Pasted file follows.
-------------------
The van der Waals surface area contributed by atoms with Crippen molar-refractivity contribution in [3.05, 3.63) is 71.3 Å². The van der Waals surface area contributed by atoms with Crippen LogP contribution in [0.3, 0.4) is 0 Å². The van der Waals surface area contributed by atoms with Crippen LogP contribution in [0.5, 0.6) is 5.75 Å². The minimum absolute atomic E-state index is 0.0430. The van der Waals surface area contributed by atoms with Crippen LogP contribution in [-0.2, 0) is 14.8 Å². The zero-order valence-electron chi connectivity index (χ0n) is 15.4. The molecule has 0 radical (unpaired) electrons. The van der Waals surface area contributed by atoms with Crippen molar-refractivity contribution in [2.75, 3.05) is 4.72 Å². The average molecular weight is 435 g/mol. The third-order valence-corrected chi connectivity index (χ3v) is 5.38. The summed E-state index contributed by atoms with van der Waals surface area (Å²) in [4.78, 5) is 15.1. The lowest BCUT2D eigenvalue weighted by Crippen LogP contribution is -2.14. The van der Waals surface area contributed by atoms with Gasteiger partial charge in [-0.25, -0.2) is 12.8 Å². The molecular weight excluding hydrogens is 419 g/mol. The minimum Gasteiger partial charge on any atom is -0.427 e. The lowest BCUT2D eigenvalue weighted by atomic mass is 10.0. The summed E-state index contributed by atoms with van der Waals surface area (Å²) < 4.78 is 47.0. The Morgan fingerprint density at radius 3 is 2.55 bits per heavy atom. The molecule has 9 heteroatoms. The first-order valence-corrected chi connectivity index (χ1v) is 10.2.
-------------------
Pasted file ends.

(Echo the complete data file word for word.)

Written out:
The van der Waals surface area contributed by atoms with Crippen molar-refractivity contribution in [3.05, 3.63) is 71.3 Å². The van der Waals surface area contributed by atoms with Crippen LogP contribution in [0.3, 0.4) is 0 Å². The van der Waals surface area contributed by atoms with Crippen LogP contribution in [0.5, 0.6) is 5.75 Å². The minimum absolute atomic E-state index is 0.0430. The van der Waals surface area contributed by atoms with Crippen LogP contribution in [-0.2, 0) is 14.8 Å². The zero-order valence-electron chi connectivity index (χ0n) is 15.4. The molecule has 0 radical (unpaired) electrons. The van der Waals surface area contributed by atoms with Crippen molar-refractivity contribution in [2.75, 3.05) is 4.72 Å². The average molecular weight is 435 g/mol. The third-order valence-corrected chi connectivity index (χ3v) is 5.38. The summed E-state index contributed by atoms with van der Waals surface area (Å²) in [4.78, 5) is 15.1. The lowest BCUT2D eigenvalue weighted by Crippen LogP contribution is -2.14. The van der Waals surface area contributed by atoms with Gasteiger partial charge in [-0.25, -0.2) is 12.8 Å². The molecular weight excluding hydrogens is 419 g/mol. The minimum Gasteiger partial charge on any atom is -0.427 e. The lowest BCUT2D eigenvalue weighted by atomic mass is 10.0. The summed E-state index contributed by atoms with van der Waals surface area (Å²) < 4.78 is 47.0. The Morgan fingerprint density at radius 3 is 2.55 bits per heavy atom. The molecule has 9 heteroatoms. The first-order valence-corrected chi connectivity index (χ1v) is 10.2.